Welcome to The Numbers Game. Over the following weeks I will try to extract some sense from all of the numbers in golf. There is more to golf than just +1, -1 or for the less fortunate, quad, triple, snowman… well, you get what I’m talking about. No need to bring those things up. I’m going to look at statistics such as Greens in Regulation (GIR), Driving Accuracy, Putts per GIR, etc. and others in future articles to dig deeper into the players on tour and how they are performing. I may extrapolate some data to make predictions or I may look into the history and leave the conclusions to you. Hopefully we’ll all have some fun doing it.
Who am I? Just a golf nut… and not unlike most people who are addictive in nature. I live in the great golfing state of North Carolina (by way of Pennsylvania… the weather drove me south). I’ve been playing golf since I was about 11 and have finally got my handicap down to 0. It only took me 20 years. I often add a couple to my handicap for mental deficiencies that come out during the course of play, but I’m probably preaching to the choir now, so I’ll move on.
I am a golf nut, but one who loves to look at stats. Growing up, I use to look through all the MLB box scores in the newspaper and follow who was leading in average, home runs, and ERA. It was always an attraction for me and something I always found interesting. Then the Internet came along.
Now you can get to-the-minute updates on everything. I started looking at golf statistics for the guys on tour. Here is a list of the commonly referred stats and what exactly they mean. The PGA’s official definition is in quotes.
Greens in Regulation – “A green is considered hit in regulation if any part of the ball is touching the putting surface and the number of strokes taken is 2 or less than par.” This is most commonly referred to as GIR. The “touching the putting surface” is an important distinction when we look at putting.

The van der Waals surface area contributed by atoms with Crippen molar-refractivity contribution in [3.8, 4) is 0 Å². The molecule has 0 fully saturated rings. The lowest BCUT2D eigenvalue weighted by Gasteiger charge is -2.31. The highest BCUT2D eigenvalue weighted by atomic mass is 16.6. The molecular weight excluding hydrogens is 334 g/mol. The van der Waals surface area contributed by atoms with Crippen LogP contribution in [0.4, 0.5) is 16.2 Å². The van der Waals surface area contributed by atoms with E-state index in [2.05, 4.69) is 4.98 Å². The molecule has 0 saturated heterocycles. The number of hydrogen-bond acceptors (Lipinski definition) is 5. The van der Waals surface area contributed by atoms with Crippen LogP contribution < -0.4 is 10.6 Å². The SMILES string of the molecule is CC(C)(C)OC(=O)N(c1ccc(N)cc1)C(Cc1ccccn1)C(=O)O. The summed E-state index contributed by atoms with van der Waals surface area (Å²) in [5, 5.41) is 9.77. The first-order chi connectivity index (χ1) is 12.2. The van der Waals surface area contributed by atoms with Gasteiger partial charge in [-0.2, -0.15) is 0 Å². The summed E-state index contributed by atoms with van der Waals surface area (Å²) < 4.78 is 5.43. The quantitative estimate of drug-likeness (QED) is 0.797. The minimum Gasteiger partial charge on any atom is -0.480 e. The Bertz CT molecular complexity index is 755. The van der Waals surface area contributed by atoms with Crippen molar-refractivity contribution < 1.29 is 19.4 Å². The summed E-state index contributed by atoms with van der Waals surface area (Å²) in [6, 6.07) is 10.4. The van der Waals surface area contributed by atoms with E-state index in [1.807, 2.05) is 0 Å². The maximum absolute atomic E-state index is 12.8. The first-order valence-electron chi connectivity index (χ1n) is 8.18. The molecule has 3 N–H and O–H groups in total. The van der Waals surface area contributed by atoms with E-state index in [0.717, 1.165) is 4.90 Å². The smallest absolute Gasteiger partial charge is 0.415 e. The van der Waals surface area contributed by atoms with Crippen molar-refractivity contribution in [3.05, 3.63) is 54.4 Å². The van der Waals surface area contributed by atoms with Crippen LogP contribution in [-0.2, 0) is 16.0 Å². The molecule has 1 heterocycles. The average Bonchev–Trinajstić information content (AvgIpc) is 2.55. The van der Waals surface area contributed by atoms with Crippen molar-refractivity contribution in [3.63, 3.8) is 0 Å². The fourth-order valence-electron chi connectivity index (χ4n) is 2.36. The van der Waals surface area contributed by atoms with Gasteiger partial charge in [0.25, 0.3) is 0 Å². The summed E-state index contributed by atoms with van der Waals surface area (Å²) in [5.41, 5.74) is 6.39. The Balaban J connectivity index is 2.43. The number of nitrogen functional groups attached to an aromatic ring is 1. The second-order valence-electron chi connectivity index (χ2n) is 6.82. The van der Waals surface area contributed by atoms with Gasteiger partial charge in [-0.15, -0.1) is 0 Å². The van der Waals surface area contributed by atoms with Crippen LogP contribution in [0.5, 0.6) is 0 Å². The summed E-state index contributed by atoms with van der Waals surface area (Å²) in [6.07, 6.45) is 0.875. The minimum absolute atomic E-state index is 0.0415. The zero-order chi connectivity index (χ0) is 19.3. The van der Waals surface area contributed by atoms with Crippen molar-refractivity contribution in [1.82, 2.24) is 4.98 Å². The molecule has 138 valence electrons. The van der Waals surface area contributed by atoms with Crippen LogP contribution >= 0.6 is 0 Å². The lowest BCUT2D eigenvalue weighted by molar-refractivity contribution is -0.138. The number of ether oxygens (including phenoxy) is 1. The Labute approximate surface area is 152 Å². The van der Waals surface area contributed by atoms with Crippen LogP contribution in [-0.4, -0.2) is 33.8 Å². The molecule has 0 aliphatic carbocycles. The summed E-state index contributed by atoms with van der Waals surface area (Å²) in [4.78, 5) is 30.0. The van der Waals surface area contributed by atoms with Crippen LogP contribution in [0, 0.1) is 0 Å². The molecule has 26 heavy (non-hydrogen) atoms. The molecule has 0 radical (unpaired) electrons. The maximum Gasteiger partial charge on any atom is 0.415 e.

Driving Accuracy – “Driving Accuracy is the percent of time a player is able to hit the fairway with his tee shot.” It doesn’t matter if you use an iron, 3-wood or putter. If it is in the fairway after your first stroke, it counts as hitting a fairway. If you hit it OB and then put your third in the fairway, it doesn’t count.
Total Putts – “Putts per round is the average number of putts per round played.” Putts from the fringe do not count. This goes with the GIR comment above. If you putt it in from an inch off the fringe, you had 0 putts for the hole. Congratulations.
Putting Average – “Putting Leaders measures putting performance on those holes where the green is hit in regulation (GIR). For these holes, the total putts are divided by the total holes played. By using greens hit in regulation we are able to eliminate the effects of chipping close and one putting in the computation.” This is the stat used by the PGA tour and others to determine the best putter for the reason mentioned above.
Sand Saves – “Sand Saves is the percent of time a player was able to get ‘up and down’ once in a greenside sand bunker. Note: This up and down is computed regardless of score on the hole.” Doesn’t matter if it is for par or quad.
Scrambling – “This is the percent of time that a player misses the green in regulation, but still makes par or better.” This is a good short game stat that combines putting, sand and wedge play.
You can get other stats at PGA Tour.com. To find how they are computed, click on the stat you want and scroll to the bottom of the list. A definition is provided for each of them.